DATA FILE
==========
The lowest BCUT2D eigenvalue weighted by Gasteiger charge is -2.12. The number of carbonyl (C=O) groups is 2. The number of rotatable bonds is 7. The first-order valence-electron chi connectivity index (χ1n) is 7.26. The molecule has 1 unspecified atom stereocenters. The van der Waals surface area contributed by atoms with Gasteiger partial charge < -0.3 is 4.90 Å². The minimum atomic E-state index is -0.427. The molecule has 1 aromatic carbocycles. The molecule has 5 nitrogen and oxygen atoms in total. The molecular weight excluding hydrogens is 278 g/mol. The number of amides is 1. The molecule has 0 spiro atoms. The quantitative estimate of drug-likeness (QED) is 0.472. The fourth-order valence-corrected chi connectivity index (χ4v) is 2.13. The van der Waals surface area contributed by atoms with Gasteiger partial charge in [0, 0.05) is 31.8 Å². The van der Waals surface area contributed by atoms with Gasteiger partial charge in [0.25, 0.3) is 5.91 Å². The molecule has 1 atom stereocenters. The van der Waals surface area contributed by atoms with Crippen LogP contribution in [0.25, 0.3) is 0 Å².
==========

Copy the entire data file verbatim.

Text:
The lowest BCUT2D eigenvalue weighted by Gasteiger charge is -2.12. The number of carbonyl (C=O) groups is 2. The number of rotatable bonds is 7. The first-order valence-electron chi connectivity index (χ1n) is 7.26. The molecule has 1 unspecified atom stereocenters. The van der Waals surface area contributed by atoms with Gasteiger partial charge < -0.3 is 4.90 Å². The minimum atomic E-state index is -0.427. The molecule has 1 aromatic carbocycles. The molecule has 5 nitrogen and oxygen atoms in total. The molecular weight excluding hydrogens is 278 g/mol. The number of amides is 1. The molecule has 0 spiro atoms. The quantitative estimate of drug-likeness (QED) is 0.472. The fourth-order valence-corrected chi connectivity index (χ4v) is 2.13. The van der Waals surface area contributed by atoms with Gasteiger partial charge in [0, 0.05) is 31.8 Å². The van der Waals surface area contributed by atoms with Gasteiger partial charge in [0.25, 0.3) is 5.91 Å². The molecule has 1 atom stereocenters. The van der Waals surface area contributed by atoms with Crippen LogP contribution in [0.25, 0.3) is 0 Å².